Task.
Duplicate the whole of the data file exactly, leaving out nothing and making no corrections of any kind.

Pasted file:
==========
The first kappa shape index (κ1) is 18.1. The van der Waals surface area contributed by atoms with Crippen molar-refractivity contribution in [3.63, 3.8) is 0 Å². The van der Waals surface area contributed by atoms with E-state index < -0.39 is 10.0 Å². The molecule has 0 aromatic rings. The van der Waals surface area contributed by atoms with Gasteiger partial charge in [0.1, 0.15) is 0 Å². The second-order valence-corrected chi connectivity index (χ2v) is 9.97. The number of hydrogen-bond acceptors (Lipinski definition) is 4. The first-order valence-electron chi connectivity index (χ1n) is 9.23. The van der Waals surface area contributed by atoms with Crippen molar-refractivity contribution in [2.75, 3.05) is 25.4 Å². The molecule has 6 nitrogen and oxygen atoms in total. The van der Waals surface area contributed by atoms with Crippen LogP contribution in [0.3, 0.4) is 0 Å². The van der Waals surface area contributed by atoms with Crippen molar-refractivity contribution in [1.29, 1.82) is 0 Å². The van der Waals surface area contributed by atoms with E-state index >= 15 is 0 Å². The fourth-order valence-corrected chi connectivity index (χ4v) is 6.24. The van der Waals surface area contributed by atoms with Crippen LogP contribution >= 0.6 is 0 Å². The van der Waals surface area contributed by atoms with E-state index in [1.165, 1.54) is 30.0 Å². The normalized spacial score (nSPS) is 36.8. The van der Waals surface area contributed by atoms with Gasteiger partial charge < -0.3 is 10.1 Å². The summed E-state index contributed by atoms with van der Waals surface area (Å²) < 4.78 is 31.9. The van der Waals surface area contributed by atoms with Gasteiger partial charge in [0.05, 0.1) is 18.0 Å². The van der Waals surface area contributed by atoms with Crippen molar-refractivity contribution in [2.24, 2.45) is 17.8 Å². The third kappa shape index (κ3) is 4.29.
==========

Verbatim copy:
The first kappa shape index (κ1) is 18.1. The van der Waals surface area contributed by atoms with Crippen molar-refractivity contribution in [3.63, 3.8) is 0 Å². The van der Waals surface area contributed by atoms with E-state index < -0.39 is 10.0 Å². The molecule has 0 aromatic rings. The van der Waals surface area contributed by atoms with Gasteiger partial charge in [0.1, 0.15) is 0 Å². The second-order valence-corrected chi connectivity index (χ2v) is 9.97. The number of hydrogen-bond acceptors (Lipinski definition) is 4. The first-order valence-electron chi connectivity index (χ1n) is 9.23. The van der Waals surface area contributed by atoms with Crippen molar-refractivity contribution in [2.75, 3.05) is 25.4 Å². The molecule has 6 nitrogen and oxygen atoms in total. The van der Waals surface area contributed by atoms with Crippen LogP contribution in [0.3, 0.4) is 0 Å². The van der Waals surface area contributed by atoms with Crippen molar-refractivity contribution in [1.29, 1.82) is 0 Å². The van der Waals surface area contributed by atoms with E-state index >= 15 is 0 Å². The fourth-order valence-corrected chi connectivity index (χ4v) is 6.24. The van der Waals surface area contributed by atoms with Crippen LogP contribution >= 0.6 is 0 Å². The van der Waals surface area contributed by atoms with E-state index in [1.165, 1.54) is 30.0 Å². The normalized spacial score (nSPS) is 36.8. The van der Waals surface area contributed by atoms with Gasteiger partial charge < -0.3 is 10.1 Å². The summed E-state index contributed by atoms with van der Waals surface area (Å²) < 4.78 is 31.9. The van der Waals surface area contributed by atoms with Gasteiger partial charge in [0.05, 0.1) is 18.0 Å². The van der Waals surface area contributed by atoms with Crippen molar-refractivity contribution in [2.24, 2.45) is 17.8 Å². The third kappa shape index (κ3) is 4.29.